Multistakeholderism has become a new buzzword for global governance, shaping standards for products, setting the rules for global initiatives and increasingly entering every arena of global governance including the UN. They are driven by transnational corporations to consolidate power and profits and have disturbing implications for democracy, accountability and for communities most affected by corporate human rights violations.
By the end of August 2019, African States had been hit by a total of 106 known investment treaty arbitration claims. This represents 11% of all known investor-state disputes worldwide. Between 2013 and 2018, there has been an unprecedented boom of claims against African governments. During these last six years, they received more investor claims than the previous 20 years combined. This paper exposes how the international investment regime affects African countries.
Our relationship to the ocean has changed greatly over the centuries. For those who fish, it is their livelihood, while for trade the ocean is considered simply a surface across which goods can be shipped. At the beginning of the 20th century another era began, centred on the extraction of ocean resources from the seabed, and today there is talk of the “blue economy”, which promises a triple win on the ecological, social and economic fronts.
Across the world, peasants, pastoralists, fishers, and indigenous peoples are losing their once effective control over the land, water, wetlands, pastures, fishing grounds and forests on which they depend including the right to decide how these natural resources will be used, when and by whom, at what scale and for what purposes, often for generations to come.
No stakeholder-based global governance system comes close to matching the democratic legitimacy of a citizen-based and nation-state-based governance system, but there are ways global governance can and should be reformed.
For most farmers and their families, opium cultivation is a means of survival, especially in the context poverty, insecurity, and repression. This film sensitively portrays the lives of two opium farming families in Myanmar and sheds light on their plight.
Cities accumulate capital, people, aspirations, and power. But, whose power? Whose aspirations? How can we find in the city a place of possibility? Laura Flanders introduces TNI's Transformative Cities programme in Amsterdam during June 2018.
After a spout of optimism surrounding Myanmar’s so-called democratic transition in the post-2010 period, more recent work by CSOs and academics have emphasized the rampant and violent processes of land and ocean grabbing that this transition is facilitating. Drawing on a case from Northern Tanintharyi in the Southeast of the country, this article attempts to historicize contemporary accounts of these grabbing processes.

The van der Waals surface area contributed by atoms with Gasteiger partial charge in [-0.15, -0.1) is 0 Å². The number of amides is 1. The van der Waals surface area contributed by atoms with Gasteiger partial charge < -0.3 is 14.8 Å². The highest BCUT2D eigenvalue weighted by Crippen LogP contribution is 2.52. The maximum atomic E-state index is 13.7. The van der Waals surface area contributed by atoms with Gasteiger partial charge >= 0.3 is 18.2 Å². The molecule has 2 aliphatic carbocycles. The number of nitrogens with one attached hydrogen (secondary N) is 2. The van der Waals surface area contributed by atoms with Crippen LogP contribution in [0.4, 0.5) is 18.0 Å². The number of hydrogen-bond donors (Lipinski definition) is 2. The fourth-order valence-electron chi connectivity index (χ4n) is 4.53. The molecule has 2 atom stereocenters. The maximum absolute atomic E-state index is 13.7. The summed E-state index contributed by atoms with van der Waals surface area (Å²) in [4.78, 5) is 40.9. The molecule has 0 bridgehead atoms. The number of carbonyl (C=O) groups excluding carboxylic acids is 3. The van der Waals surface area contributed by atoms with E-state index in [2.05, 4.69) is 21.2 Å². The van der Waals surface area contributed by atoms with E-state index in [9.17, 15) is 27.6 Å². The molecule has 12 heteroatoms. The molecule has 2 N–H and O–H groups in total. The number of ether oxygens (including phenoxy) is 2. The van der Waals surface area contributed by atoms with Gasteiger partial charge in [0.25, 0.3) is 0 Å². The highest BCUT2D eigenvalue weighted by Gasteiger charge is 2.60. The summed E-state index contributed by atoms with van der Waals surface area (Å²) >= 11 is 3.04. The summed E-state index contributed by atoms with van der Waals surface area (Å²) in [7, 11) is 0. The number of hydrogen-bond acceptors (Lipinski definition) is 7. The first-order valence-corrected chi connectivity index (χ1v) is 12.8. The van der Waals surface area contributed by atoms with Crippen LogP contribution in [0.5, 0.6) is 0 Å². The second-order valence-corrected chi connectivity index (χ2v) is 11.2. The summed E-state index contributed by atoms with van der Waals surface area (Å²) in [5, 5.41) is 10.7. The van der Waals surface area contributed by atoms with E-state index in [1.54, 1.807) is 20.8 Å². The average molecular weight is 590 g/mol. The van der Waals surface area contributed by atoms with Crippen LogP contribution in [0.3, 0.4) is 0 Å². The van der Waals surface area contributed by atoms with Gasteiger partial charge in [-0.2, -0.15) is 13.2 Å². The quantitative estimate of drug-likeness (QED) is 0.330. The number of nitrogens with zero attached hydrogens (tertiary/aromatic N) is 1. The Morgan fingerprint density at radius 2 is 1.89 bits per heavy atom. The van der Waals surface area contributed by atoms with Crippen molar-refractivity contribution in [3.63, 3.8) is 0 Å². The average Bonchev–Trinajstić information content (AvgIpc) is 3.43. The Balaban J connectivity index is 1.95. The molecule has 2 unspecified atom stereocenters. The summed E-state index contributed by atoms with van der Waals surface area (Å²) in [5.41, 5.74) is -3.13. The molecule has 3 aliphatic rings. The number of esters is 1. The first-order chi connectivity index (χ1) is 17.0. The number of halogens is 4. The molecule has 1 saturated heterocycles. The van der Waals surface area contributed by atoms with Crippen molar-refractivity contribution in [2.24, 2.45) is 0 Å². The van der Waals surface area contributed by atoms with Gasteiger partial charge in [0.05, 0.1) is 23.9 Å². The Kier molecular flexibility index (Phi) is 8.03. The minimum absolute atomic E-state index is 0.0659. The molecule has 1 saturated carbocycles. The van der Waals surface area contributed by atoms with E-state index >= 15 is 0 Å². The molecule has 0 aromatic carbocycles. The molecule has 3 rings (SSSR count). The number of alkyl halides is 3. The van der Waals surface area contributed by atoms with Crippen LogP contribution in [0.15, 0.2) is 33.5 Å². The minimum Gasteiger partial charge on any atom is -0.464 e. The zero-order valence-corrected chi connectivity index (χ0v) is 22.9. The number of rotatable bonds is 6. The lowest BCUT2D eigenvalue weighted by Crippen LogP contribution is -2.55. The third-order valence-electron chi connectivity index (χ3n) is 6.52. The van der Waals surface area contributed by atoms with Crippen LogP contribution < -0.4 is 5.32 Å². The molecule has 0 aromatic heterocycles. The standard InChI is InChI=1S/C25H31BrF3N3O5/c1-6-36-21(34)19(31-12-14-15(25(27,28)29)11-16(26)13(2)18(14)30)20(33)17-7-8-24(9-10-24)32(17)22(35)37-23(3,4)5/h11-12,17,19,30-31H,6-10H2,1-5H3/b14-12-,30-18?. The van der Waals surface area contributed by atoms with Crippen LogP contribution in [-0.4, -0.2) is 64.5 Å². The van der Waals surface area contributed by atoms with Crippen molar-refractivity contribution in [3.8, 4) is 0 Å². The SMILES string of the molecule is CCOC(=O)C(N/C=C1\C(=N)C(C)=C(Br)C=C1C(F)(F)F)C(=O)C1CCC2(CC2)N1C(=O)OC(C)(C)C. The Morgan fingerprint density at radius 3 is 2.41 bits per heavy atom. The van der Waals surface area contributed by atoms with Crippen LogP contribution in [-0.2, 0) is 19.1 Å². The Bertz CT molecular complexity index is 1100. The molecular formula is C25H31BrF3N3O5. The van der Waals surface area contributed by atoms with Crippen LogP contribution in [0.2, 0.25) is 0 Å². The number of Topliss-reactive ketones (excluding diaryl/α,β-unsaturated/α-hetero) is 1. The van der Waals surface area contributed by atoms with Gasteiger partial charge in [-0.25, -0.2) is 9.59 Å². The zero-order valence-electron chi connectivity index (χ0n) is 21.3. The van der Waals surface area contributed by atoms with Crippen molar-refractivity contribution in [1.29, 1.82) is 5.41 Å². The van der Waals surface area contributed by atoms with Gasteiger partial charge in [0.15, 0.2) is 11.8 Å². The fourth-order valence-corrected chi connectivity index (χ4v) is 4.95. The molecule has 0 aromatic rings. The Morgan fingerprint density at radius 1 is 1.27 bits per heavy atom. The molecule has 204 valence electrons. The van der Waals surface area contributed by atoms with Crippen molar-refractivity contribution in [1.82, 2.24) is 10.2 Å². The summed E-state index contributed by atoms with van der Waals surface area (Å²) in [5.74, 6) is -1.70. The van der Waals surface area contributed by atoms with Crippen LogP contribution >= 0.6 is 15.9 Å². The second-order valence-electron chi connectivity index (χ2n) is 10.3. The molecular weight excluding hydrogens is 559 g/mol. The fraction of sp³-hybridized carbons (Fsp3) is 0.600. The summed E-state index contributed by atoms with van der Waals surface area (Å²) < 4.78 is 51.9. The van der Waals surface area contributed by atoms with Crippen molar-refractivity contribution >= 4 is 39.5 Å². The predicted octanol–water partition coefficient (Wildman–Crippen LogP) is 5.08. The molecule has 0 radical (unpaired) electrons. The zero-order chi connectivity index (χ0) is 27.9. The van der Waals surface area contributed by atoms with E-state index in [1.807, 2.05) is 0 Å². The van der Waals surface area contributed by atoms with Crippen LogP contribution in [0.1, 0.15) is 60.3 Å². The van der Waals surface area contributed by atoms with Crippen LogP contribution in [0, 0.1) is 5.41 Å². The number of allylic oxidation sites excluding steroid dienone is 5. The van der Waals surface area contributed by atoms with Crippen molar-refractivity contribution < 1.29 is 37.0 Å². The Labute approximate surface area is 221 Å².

The voice of communities involved in illicit cultivation had long been excluded from policymaking platforms. However, thanks to growing networks such as the Myanmar Opium Farmers Forum, more and more farmers have gained more space to provide input to drug policy discussions at the UN level.
Countries that embrace legal regulation find themselves in breach of international law. In this video, we explain a strategy to resolve those treaty tensions and to enable progressive and sustainable change at the global level.
On 28 May 2018, the Transnational Institute and the Epicurus Foundation co-hosted the second edition of the “The Transparent Chain,” a conference on transparent cannabis supply chains in Utrecht, Netherlands.
Where would you mark Europe's border? Would it include Bangladesh? This video introduces the EU's policy of border externalisation and why it should concern all those who care about democracy, human rights and development.
Industrial fishing, from deep sea trawling to coastal fish farms, is damaging the environment and emptying our oceans. But there is an alternative. Small-scale fishers around the world rely on traditional methods and practices, working in harmony with the environment to feed themselves and their communities. Around the world they are rallying around the idea of food sovereignty and the vision of a global food system with with food producers and human rights at its center.
As a growing number of countries move towards legal regulation for non-medical cannabis, governments are pushing the boundaries of the three UN drug control treaties. At the 61st session of the Commission on Narcotic Drugs (CND), TNI co-organised a side event to explore the issue, addressing the various challenges and opportunities involved.
TNI mourns the terrible news that our beautiful, bubbly, funny, quirky, creative, smart and perceptive 'web gardener' Tessa Kersten-Zenger passed away on Saturday, February 17, 2018. She had turned just 43 years old the week before and was celebrating with a family weekend away when she died suddenly following an accident.
How can clean and renewable energy remain in people's hands? Listen to energy experts and activists from all over Europe discussing energy efficiency, cooperatives, mobility, remunicipalisation and much more.